Mexico v USA Azteca Stadium, Mexico City
The real revelation of international soccer this year has to be the USA, who shocked everyone by downing the world’s top-ranked nation Spain 2-0 at the FIFA Confederations Cup in South Africa, before leading Brazil by the same score in the final, eventually losing 3-2.
After an impressive quarter-final finish in the 2002 World Cup and a disappointing first round exit in 2006, the States have announced they are gunning once more for football’s top table.
Soccerphile spoke to West Ham & USA defender Jonathan Spector on the eve of his team’s World Cup qualifier with Mexico at the Azteca about the American surge in South Africa.
“It is certainly a step in the right direction to get to the final of a major Judi Slot competition,” Spector told Soccerphile, “but it is not enough to say we did a great job because we need to be looking to actually win once we get there.”
Spector shone at right-back for the US in South Africa, providing the killer pass for Clint Dempsey’s opening goal in the final, but was burned by a marauding Kaka for Brazil’s equaliser.
“Tactically we had a good gameplan,” Spector explained, “and we executed it really well. We created the chances mostly on counter-attacks and we finished them well in the final third which was the main thing which had been missing. We are proud of what we accomplished there and extremely disappointed at the same time to give up the two-goal lead we had going into half time.”
Many of the Americans were in tears at the end, but the team’s heroic feats in the knock-out stages, especially after they had squeezed through the group stage on goals scored, did not go unnoticed.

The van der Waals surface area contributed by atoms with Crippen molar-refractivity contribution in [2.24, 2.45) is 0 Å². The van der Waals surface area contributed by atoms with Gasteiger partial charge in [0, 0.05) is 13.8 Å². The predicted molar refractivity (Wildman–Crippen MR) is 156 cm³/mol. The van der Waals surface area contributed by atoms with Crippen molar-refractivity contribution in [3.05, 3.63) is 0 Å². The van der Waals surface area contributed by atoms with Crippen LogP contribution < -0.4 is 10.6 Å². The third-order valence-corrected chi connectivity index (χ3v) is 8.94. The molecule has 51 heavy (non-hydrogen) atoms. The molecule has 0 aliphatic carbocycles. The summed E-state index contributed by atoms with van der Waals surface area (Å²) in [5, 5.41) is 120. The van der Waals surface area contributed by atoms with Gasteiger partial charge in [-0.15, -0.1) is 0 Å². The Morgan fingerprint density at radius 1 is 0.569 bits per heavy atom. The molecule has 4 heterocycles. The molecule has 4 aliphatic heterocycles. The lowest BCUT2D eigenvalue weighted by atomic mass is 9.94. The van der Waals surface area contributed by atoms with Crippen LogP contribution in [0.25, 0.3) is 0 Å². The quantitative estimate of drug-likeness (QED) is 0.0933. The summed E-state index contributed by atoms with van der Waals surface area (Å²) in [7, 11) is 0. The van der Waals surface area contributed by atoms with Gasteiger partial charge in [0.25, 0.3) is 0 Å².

“It is great that there is a lot of publicity given to the US team,” Spector said, “both in the US, which is somewhat unusual still unfortunately, as well as internationally. I think the US gained a lot of popularity and interest. I think we know we have bigger expectations on our shoulders and now it is up to us to keep them there.”
The first test of this world-challenging US team post Confederations Cup comes this evening in surroundings which could not be more inhospitable – a World Cup qualifier against arch-rivals Mexico in Mexico City’s 100,000-capacity Azteca Stadium.
The States, second in the CONCACAF qualifiers, have less to prove than El Tri, who lie fourth at the halfway stage. Only the top three go to South Africa automatically and the fourth finisher will play off against South America’s fifth-best team for the final spot.
“We know it is going to be a difficult,” confirmed Spector. “Obviously Mexico is a good team. They’ve got a lot of talented players and you have the difficulties of travelling, the altitude and the fans, but it is like that many times when we go away and we just have to concentrate on our preparation and our own performance and be confident.”
While the US have overtaken their southern neighbour in recent seasons, a 2-0 victory at the 2002 World Cup in Korea confirming the new CONCACAF order, they have still never won at the Azteca and have one draw and 22 losses to show for their efforts in that cauldron. Mexico’s unblemished home record versus the United States should make them close favourites, coupled with the psychological boon they got from thrashing the US’ second string 5-0 in the Gold Cup final in July.
Costa Rica lead the group by two points from the US, with Honduras in third a point ahead of the Mexicans.